Wired News: The New Old Journalism

Wired News: The New Old Journalism
Because whether we're talking today or 10 years ago, it's not the medium, it's the reporter.
And if "we're talking 10 years from now," it won't be the reporter either. Penenberg's other Wired "Media Hack" contributions have tended to be much more insightful. So either he's getting defensive ("we're still relevant as we teach journalism students to write the same way as we did 10 years ago") or he was a bit lazy in his critical thinking. No, not the buzzword. The actual reflection. I'm sure Penenberg and others see the implications of people's appreciation for the convenience of skipping "reporters" to get critically at the writing itself, whether the author has been trained at NYU's journalism department or did a dissertation in molecular biology in Madrid. It's this thing with journalists: they tend to think that they're better than people at processing information. So instead of helping people use their own variety of perspectives, they delude themselves in the notion that they're the closest thing to "objectivity" that the world can get. Not to mention the fact that they think "objectivity" is an absolute value, in and of itself (they probably never appreciated a tasty old cheese!). Well, the other problem (that we see in blogs, including my own blogging activities) is that people focus on "releasing early" instead of seeing the broad picture. No, it's not about "depth." It's about taking a step back. Very few things are extremely time-sensitive and none of them is covered particularly well by journalists. Hey, it's not their fault. They're trained like that. So I wouldn't ever blame journalists. But I think journalism is more of a problem than a solution. Once in a while, I get the impression that there's hope and that journalists will finally see the light. But then, even the most "enlightened" act reactively. Ah, well...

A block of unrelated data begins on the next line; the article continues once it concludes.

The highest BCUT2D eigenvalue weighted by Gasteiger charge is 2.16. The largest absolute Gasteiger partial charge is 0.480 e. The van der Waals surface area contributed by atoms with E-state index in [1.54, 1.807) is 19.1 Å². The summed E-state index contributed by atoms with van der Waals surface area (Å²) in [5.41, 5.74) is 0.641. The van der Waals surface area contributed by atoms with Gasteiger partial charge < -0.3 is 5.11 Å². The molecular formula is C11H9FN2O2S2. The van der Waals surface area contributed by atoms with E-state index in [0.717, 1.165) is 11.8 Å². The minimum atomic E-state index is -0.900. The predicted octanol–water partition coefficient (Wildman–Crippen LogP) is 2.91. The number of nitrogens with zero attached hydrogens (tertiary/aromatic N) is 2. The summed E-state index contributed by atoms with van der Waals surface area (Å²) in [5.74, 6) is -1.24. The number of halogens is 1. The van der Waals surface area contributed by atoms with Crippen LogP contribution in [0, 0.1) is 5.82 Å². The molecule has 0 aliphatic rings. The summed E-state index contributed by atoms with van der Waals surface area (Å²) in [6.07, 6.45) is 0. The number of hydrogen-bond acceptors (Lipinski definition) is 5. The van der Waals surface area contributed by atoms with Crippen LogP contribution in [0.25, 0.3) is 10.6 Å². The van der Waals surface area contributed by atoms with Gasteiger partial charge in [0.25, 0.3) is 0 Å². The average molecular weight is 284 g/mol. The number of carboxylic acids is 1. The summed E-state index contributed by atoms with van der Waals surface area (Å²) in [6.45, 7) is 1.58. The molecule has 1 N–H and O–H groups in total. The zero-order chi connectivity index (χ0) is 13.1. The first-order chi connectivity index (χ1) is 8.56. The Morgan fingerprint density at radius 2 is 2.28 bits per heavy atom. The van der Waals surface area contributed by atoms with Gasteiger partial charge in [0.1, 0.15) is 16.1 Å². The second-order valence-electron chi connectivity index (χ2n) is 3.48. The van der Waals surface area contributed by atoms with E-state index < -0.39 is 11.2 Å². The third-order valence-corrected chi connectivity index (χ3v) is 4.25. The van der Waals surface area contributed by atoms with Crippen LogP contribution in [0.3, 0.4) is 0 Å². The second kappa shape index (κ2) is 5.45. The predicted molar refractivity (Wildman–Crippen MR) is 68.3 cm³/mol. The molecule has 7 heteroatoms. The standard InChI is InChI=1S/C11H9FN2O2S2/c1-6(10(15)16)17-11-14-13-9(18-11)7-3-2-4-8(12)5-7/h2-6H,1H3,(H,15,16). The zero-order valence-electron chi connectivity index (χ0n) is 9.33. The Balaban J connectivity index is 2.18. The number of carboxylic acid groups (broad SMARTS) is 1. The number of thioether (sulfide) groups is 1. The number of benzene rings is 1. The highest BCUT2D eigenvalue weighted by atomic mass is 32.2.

Stem Cell Research and Morals

Wired News: How Much for a Dozen Human Eggs? How about research outside of the US? Any insight from elsewhere? In fact, hasn't there been an exodus of sorts among stem cell researchers who flew from the US for similar reasons?

(US) National Homebrew Day

National Homebrew Day